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becoming more idle, more ignorant, more proud, and more despicable, than any other people of Europe.

The way that the Spaniards came to possess these mines was this.


ABOUT three hundred and thirty years ago, there lived a wise man named Christopher Columbus. He was the son of a wool-comber of the city of Genoa in Italy. He was instructed, when a boy, in Latin, drawing, and mathematics, besides reading and writing. He excelled so much as a scholar, that when he first grew to be a man, he was capable of earning a livelihood in teaching, or practising, any of the arts or sciences which he had learned. Columbus's favourite study was geography.

The people of Europe in that age were well acquainted with the navigation of the Mediterranean Sea, and some vessels had gone out into the Atlantic, as far west as the Azore Islandsbut no vessel had sailed any farther to the westward.

The Venetians, and many other people among the Europeans, had goods brought over land from Asia to Egypt, and other countries on the Mediterranean, and then taken up in ships, and carried to different cities. Columbus thought a way to bring goods from Asia might be found by sailing westward in search of it.

He thought much of the shape of the earth. He knew it was a globe, or a body round like an orange; and as a fly could creep all round an orange, and arrive at the very place from

which he set out, Columbus believed that if he sailed west, he must at length arrive at the part of Asia which was known to lie east of Europe, and that he could return to Europe by sailing in that direction. In order to ascertain this fact, he determined if possible to sail in that direction.


At that time, Europe, Asia, and Africa, were known they all lie on one side of the globe.What was on the other side, none of the people knew. Columbus wanted to go and see, but he could not go, unless he had several ships and many men with him. These things cost a great deal of money. No person had so much money to give away, so Columbus was obliged to ask the king of some country to procure him the men, money, and ships, that he wanted. Kings can have the use of such things, in the countries which they govern.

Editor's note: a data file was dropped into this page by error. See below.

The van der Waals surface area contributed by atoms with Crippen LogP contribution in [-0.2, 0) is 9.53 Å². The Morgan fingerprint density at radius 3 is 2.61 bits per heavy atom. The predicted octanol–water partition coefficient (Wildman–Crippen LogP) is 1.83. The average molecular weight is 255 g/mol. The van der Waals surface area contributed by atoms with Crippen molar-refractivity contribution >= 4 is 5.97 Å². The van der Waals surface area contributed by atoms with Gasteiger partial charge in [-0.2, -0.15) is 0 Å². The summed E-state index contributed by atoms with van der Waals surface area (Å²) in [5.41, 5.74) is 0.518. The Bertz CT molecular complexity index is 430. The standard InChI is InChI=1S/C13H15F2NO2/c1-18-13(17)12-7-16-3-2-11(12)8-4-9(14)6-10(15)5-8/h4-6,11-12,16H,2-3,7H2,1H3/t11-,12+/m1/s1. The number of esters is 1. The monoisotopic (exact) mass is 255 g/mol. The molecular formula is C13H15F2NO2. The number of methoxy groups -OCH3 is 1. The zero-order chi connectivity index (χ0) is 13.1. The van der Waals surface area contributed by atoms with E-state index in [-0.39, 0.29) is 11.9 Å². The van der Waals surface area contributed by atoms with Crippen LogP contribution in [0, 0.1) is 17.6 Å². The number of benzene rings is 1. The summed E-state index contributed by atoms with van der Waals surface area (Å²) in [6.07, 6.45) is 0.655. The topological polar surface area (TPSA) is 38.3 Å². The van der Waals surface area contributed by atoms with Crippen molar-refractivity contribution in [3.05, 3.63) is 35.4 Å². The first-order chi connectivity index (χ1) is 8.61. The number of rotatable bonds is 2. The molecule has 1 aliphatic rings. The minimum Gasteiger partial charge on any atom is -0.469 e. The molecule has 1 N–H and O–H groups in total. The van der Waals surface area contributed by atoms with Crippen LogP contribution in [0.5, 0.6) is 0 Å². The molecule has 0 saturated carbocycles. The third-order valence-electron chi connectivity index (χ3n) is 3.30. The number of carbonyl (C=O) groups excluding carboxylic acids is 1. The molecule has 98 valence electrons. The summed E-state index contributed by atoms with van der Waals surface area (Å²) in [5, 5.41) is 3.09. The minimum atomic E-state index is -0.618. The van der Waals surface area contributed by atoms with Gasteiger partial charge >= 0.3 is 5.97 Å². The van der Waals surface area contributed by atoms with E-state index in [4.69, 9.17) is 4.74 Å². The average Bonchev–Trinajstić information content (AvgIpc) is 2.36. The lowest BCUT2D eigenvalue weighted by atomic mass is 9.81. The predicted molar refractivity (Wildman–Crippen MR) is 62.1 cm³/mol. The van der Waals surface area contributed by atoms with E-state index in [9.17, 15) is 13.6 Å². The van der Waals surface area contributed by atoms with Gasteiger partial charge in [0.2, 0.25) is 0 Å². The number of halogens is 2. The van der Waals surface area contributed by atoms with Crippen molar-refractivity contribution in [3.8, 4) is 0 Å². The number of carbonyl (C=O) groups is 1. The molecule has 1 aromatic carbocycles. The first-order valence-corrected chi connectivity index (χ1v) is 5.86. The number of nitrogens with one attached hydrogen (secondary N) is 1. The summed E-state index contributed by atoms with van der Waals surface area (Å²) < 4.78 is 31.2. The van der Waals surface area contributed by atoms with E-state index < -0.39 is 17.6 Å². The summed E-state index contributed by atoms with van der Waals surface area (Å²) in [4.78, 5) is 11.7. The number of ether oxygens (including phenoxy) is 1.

Columbus applied to the government of his own country first-afterwards to the king of England, and the king of Portugal. This government, and these kings, did not choose to assist Columbus.-At last he went to Spain. The name of the king of Spain was Ferdinand, the name of the queen was Isabella. Queen Isabella was very much pleased with the plan of Columbus; she hoped he would find the countries he expected to find, and she persuaded the king to give Columbus such things as he wanted.

The king promised to give Columbus what was necessary, if Columbus would promise to give him the greater part of the valuable things he might find. Columbus promised to do this.

The king gave him three ships, and what he wanted besides. In the month of August the ships sailed a great number of people went to the water side, to see them set sail. They felt very curious to know whither they would go, and what they would find.

When the sailors got far out of the sight of land, a great way into the Atlantic Ocean, they began to be afraid; they wanted to go back to Spain, and refused to obey Columbus. But Columbus persuaded them to wait a little longer, and a few weeks after they left Spain, they came to the Bahama Islands, and afterwards to the larger islands, now called Cuba and Hispaniola.